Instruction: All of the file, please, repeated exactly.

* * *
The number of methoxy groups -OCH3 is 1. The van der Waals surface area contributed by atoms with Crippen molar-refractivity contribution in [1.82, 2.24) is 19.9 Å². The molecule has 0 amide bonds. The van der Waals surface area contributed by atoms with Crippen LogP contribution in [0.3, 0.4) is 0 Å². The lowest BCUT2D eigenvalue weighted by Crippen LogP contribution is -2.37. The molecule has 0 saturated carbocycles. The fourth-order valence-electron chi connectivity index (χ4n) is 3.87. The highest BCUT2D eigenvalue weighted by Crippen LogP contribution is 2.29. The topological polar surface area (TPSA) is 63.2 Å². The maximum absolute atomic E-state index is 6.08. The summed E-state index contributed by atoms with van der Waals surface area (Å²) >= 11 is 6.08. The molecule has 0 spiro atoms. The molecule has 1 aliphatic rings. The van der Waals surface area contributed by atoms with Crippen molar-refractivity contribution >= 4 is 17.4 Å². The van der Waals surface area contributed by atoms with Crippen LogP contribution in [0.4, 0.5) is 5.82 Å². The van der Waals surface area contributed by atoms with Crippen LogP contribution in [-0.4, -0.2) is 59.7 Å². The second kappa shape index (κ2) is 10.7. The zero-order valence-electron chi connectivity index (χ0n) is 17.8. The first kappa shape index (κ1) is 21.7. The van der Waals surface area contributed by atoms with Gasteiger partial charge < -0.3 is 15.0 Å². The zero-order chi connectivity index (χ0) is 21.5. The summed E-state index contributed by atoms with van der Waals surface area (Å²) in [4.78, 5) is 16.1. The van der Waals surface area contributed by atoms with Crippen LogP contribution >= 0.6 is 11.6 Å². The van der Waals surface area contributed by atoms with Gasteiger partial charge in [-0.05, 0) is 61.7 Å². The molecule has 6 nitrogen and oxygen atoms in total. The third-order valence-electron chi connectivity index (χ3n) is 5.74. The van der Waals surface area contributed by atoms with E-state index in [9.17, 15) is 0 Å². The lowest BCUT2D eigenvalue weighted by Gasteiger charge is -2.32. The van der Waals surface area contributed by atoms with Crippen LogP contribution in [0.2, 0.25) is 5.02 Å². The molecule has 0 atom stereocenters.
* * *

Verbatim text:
The number of methoxy groups -OCH3 is 1. The van der Waals surface area contributed by atoms with Crippen molar-refractivity contribution in [1.82, 2.24) is 19.9 Å². The molecule has 0 amide bonds. The van der Waals surface area contributed by atoms with Crippen LogP contribution in [0.3, 0.4) is 0 Å². The lowest BCUT2D eigenvalue weighted by Crippen LogP contribution is -2.37. The molecule has 0 saturated carbocycles. The fourth-order valence-electron chi connectivity index (χ4n) is 3.87. The highest BCUT2D eigenvalue weighted by Crippen LogP contribution is 2.29. The topological polar surface area (TPSA) is 63.2 Å². The maximum absolute atomic E-state index is 6.08. The summed E-state index contributed by atoms with van der Waals surface area (Å²) >= 11 is 6.08. The molecule has 0 spiro atoms. The molecule has 1 aliphatic rings. The van der Waals surface area contributed by atoms with Crippen molar-refractivity contribution >= 4 is 17.4 Å². The van der Waals surface area contributed by atoms with Crippen LogP contribution in [0.4, 0.5) is 5.82 Å². The van der Waals surface area contributed by atoms with Crippen LogP contribution in [-0.4, -0.2) is 59.7 Å². The second kappa shape index (κ2) is 10.7. The zero-order valence-electron chi connectivity index (χ0n) is 17.8. The first kappa shape index (κ1) is 21.7. The van der Waals surface area contributed by atoms with Gasteiger partial charge < -0.3 is 15.0 Å². The zero-order chi connectivity index (χ0) is 21.5. The summed E-state index contributed by atoms with van der Waals surface area (Å²) in [4.78, 5) is 16.1. The van der Waals surface area contributed by atoms with Crippen LogP contribution >= 0.6 is 11.6 Å². The van der Waals surface area contributed by atoms with Gasteiger partial charge in [-0.05, 0) is 61.7 Å². The molecule has 6 nitrogen and oxygen atoms in total. The third-order valence-electron chi connectivity index (χ3n) is 5.74. The van der Waals surface area contributed by atoms with E-state index in [9.17, 15) is 0 Å². The lowest BCUT2D eigenvalue weighted by Gasteiger charge is -2.32. The van der Waals surface area contributed by atoms with Crippen LogP contribution in [0.2, 0.25) is 5.02 Å². The molecule has 0 atom stereocenters.